Ski: 2014-2015 H2O Gear Kodiak, 184cm
Dimensions (mm): 151-120-132.5
Sidecut Radius: 22 meters
Actual Tip-to-Tail Length (straight tape pull): ~172 cm
Boots / Bindings: Nordica Hot Rod / Rossignol 120 (DIN at 6)
Mount Location: Factory recommended
Test Location: Alta Ski Area
Days Skied: 8
[Editor’s Note: our review was conducted on the 11/12 Kodiak, which has not been changed for the 14/15 season, except for graphics.]
I admit I was a little nervous when I first saw the 174cm Kodiak. I mentioned in my review of the Line Pandora how the Pandora was relatively large for me, and the Kodiak was both a couple of centimeters longer and significantly wider. After testing the Kodiak in several days of spring skiing conditions, however, I was impressed by how well it handled.
I started with a few runs cruising down groomers on Collins at Alta, and the first thing I noticed about the Kodiaks was how unbelievably fast they were. At the top of each run they took off down the slope and didn’t let up until the bottom. This can be attributed to both an incredible wax job by H2O and simply that many larger, heavier skis such as the Kodiak feel more stable at high speeds.
Going that fast on some skis might be terrifying, but because of how stable and predictable the Kodiak felt, I was able to ski confidently without worrying about the tips hooking or getting thrown by unpredictable bumps. Even when I did hit uneven snow (after a brief moment of surprise), I was immediately impressed by how well the Kodiak recovered, never losing its solid, smooth feel.
The Kodiak has tip rocker and a subtle amount of tail rocker, with traditional camber underfoot and a relatively large side cut of 22 meters. Applying pressure to the edges of the skis allowed almost the entire length to contact the snow. This made carving down the groomers in large, swooping turns very smooth and controlled. Additionally, H2O uses a proprietary dampening process in their construction to complement their all-wood linear core, which reduces the chatter of the early rise tips and contributes to the overall stability of the ski.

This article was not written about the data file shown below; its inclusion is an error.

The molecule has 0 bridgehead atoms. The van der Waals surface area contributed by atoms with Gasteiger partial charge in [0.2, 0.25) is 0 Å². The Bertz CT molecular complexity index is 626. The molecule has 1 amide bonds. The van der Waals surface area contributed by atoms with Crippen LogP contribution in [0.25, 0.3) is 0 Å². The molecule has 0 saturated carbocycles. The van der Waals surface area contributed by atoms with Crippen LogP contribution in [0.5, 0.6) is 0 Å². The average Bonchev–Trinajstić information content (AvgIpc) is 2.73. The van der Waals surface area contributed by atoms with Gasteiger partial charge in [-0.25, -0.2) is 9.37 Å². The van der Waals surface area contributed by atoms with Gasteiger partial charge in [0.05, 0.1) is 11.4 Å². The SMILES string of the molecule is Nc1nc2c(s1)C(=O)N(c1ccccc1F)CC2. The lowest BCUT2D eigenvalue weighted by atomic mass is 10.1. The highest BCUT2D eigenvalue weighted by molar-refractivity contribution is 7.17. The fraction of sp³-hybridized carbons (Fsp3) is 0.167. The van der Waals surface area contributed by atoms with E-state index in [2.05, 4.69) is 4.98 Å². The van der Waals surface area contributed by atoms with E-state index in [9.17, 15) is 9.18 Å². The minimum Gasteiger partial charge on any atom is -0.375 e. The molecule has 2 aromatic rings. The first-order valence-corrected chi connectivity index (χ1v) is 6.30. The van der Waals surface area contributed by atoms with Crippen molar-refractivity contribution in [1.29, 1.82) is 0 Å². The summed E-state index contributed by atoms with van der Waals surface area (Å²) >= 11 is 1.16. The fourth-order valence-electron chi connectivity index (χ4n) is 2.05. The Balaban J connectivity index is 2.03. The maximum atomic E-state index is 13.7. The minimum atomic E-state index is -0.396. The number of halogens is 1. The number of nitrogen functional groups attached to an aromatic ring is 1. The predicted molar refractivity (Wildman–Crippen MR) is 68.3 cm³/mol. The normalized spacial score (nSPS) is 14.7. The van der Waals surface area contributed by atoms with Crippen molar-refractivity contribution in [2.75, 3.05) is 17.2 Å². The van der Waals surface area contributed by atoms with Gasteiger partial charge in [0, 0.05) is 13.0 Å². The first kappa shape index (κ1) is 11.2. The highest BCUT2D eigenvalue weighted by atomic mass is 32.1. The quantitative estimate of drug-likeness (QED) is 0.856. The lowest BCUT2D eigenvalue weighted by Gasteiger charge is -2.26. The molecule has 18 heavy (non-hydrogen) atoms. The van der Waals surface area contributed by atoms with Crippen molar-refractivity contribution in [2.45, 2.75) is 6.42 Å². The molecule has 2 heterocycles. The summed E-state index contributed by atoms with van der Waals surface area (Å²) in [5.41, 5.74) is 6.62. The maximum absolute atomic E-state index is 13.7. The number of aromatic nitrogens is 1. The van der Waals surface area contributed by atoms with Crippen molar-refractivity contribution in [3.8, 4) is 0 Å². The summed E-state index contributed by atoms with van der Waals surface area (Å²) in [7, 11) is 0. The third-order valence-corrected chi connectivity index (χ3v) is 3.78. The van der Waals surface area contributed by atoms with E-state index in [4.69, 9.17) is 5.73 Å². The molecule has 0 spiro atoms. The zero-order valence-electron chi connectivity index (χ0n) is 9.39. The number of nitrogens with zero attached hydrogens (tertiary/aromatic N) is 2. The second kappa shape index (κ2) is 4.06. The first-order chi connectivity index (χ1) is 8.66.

As I became more comfortable on the Kodiak, I took them off-piste into soft, variable snow and hardpack bumps. I could turn the skis quickly enough to stay in control through consistent bumps at slow speeds, but once I began to open up my turns and increase my speed, I found myself struggling to slow the skis back down. The Kodiak’s subtly rockered tails are slightly turned up, but I still found them getting caught. While trying to force the tails through the finish of each turn, I was getting slightly backseat.
After testing the skis in deeper mashed potatoes and chopped-up snow (conditions that were even harder to turn in) I began experimenting with my stance to see whether this helped break the tails free through the finish of the turn. What I found was that maintaining a more forward stance to drive the tips through the turn was more effective than trying to force the tails to come around.
As I unweighted the skis after each turn, the amount of tip rocker decreased, which placed more of the tips and tails (and therefore almost the entire edge length) back in contact with the snow and allowed for easier initiation and grip going into the next turn. Learning the technique required to ski the Kodiak efficiently took some time, but once I got used to them, I enjoyed charging through chop with speed, control, and stability.